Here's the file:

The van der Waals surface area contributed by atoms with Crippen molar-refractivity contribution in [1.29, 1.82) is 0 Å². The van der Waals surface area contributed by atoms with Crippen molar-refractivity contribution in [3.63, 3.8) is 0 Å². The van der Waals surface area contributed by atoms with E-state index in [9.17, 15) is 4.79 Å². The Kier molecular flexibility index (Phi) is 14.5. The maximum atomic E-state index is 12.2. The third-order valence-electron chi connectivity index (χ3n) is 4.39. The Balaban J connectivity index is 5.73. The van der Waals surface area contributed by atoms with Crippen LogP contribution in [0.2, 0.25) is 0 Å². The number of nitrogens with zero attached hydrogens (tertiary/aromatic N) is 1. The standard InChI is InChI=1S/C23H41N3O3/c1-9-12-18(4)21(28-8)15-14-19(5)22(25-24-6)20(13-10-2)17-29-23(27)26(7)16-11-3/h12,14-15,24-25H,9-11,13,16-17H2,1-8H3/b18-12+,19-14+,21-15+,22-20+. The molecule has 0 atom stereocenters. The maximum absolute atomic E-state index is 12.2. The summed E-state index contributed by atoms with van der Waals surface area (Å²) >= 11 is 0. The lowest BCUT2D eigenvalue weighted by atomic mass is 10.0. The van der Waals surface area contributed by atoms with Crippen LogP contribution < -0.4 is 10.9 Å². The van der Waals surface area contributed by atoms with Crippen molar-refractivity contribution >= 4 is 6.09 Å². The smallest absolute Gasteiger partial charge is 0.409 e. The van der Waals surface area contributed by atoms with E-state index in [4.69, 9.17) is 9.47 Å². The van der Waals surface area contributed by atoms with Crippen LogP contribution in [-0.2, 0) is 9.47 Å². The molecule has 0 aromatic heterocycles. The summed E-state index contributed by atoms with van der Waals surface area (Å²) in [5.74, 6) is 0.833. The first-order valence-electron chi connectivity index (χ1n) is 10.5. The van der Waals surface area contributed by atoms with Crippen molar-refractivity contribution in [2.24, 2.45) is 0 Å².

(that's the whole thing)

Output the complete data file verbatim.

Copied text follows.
The van der Waals surface area contributed by atoms with Crippen molar-refractivity contribution in [1.29, 1.82) is 0 Å². The van der Waals surface area contributed by atoms with Crippen molar-refractivity contribution in [3.63, 3.8) is 0 Å². The van der Waals surface area contributed by atoms with E-state index in [9.17, 15) is 4.79 Å². The Kier molecular flexibility index (Phi) is 14.5. The maximum atomic E-state index is 12.2. The third-order valence-electron chi connectivity index (χ3n) is 4.39. The Balaban J connectivity index is 5.73. The van der Waals surface area contributed by atoms with Crippen LogP contribution in [0.2, 0.25) is 0 Å². The number of nitrogens with zero attached hydrogens (tertiary/aromatic N) is 1. The standard InChI is InChI=1S/C23H41N3O3/c1-9-12-18(4)21(28-8)15-14-19(5)22(25-24-6)20(13-10-2)17-29-23(27)26(7)16-11-3/h12,14-15,24-25H,9-11,13,16-17H2,1-8H3/b18-12+,19-14+,21-15+,22-20+. The molecule has 0 atom stereocenters. The maximum absolute atomic E-state index is 12.2. The summed E-state index contributed by atoms with van der Waals surface area (Å²) >= 11 is 0. The lowest BCUT2D eigenvalue weighted by atomic mass is 10.0. The van der Waals surface area contributed by atoms with Crippen LogP contribution < -0.4 is 10.9 Å². The van der Waals surface area contributed by atoms with Crippen molar-refractivity contribution >= 4 is 6.09 Å². The smallest absolute Gasteiger partial charge is 0.409 e. The van der Waals surface area contributed by atoms with E-state index in [4.69, 9.17) is 9.47 Å². The van der Waals surface area contributed by atoms with Crippen LogP contribution in [-0.2, 0) is 9.47 Å². The molecule has 0 aromatic heterocycles. The summed E-state index contributed by atoms with van der Waals surface area (Å²) in [5.74, 6) is 0.833. The first-order valence-electron chi connectivity index (χ1n) is 10.5. The van der Waals surface area contributed by atoms with Crippen molar-refractivity contribution in [2.24, 2.45) is 0 Å².